In this morning’s note David Rosenberg asked an interesting question – what are the bulls seeing? Recent economic data has been good, but it hasn’t been off the charts by any means. But the market seems to have this impervious floor underneath it again. We’ve seen this a lot over the last few years and I think the underlying cause is a relatively simplistic, but often overlooked effect that occurs in markets.
Markets are based largely on forward looking irrational expectations. They’re irrational because the summation of the decisions of the market’s participants are irrational. Human beings just aren’t built for life in the markets. We are built to survive. That’s why controlling your emotions is the #1 hurdle in the markets. Contrarians try to overcome this hurdle by taking the other side of the mainstream perspective, but being a contrarian is easier said than done. I always like to say that once you can eliminate your own brain from an investment strategy that you’ve won the investing war.
Fight or flight? Harvard physiologist Walter Cannon discovered the fight or flight response in 1915. This is an innate and very primitive reaction that occurs in humans when under stress. Interestingly, what happens in such a scenario is a near transformation of our thinking. Our thinking changes from a broad focus to a narrow focus. Fear takes over our mind. Everything is a potential threat to our survival. We are quick to respond and often inefficient to respond. And more often than not, it is easier to flight than fight. We don’t stay and fight the bear when it attacks (even though studies show that fighting or rather standing up to the bear is the more likely survival technique). We run. It’s innate. It’s a survive first mentality. And it’s often self destructive. In the markets, we are often slow to react. We will actually stay and fight the bear and then run when it’s too late (if you’ve been around long enough you’ve sold at the bottom – I know I have).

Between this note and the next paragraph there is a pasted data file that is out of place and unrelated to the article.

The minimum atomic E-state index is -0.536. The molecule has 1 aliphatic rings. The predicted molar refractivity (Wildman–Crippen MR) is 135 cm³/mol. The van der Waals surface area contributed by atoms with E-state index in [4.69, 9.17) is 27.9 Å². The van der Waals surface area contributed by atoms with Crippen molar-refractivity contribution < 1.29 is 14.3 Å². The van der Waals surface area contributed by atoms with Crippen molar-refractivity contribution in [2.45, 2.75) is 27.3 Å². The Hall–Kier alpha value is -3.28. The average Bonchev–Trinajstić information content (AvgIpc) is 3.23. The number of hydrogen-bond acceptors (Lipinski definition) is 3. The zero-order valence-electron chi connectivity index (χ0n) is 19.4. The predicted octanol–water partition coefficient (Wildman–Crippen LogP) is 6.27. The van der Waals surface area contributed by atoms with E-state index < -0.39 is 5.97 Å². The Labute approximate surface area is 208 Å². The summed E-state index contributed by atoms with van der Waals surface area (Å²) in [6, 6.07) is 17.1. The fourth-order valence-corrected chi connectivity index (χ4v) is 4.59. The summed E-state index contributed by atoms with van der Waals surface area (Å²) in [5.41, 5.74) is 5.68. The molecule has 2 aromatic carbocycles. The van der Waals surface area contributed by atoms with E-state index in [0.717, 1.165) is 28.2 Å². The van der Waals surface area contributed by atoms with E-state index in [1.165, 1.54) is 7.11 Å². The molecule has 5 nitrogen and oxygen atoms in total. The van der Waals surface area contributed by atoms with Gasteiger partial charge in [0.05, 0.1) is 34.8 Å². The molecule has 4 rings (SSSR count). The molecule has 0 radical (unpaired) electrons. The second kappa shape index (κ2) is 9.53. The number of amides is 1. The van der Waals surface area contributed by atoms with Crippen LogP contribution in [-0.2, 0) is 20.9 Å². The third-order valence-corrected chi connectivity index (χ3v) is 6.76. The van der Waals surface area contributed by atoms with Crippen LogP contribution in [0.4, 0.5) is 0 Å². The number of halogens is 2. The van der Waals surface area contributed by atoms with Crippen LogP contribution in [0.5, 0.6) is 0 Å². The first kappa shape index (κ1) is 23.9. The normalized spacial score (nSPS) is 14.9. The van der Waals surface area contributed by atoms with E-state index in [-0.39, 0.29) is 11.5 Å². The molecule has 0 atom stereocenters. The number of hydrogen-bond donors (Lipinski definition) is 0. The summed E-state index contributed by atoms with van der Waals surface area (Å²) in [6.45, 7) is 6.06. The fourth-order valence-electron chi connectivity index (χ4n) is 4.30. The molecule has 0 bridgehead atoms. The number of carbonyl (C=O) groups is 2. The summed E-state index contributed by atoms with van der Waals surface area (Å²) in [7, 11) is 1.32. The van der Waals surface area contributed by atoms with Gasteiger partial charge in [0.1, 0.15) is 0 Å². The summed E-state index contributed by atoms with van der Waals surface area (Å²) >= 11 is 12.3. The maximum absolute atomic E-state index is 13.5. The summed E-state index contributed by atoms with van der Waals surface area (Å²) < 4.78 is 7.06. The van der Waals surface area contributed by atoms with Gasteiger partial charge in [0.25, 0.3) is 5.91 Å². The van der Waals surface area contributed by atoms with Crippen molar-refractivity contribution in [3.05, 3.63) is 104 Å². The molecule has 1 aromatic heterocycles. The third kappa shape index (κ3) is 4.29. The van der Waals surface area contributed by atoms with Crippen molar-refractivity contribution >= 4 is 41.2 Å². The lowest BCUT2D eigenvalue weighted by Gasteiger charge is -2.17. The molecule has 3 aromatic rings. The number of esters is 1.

The key point to understand in a highly volatile environment such as the current one is that irrational expectations are constantly shaping our expectations of the future. They are based on an unknowable and unpredictable future, but we place the bets nevertheless. So we run from the bear for 10 minutes. Then we stop and look around, are comforted by the fact that we can’t see him (he can smell you though!) and we get complacent for 30 minutes. Then the bear reappears, we panic, run, rinse, wash, repeat. It’s an endless cycle in the markets that will never end (except some people get caught by the bear!). The key to understanding market movements is understanding this dynamic of irrational expectations.
Right now, the bear is nowhere in sight. But who knows where the next bear will come from? He could reappear in the form of the Euro crisis, earnings disappointments, or some other unforeseen event. But the key is understanding why the bulls are seeing what they’re seeing because in fact, it’s not what they’re seeing that has them buying, but what they’re NOT seeing….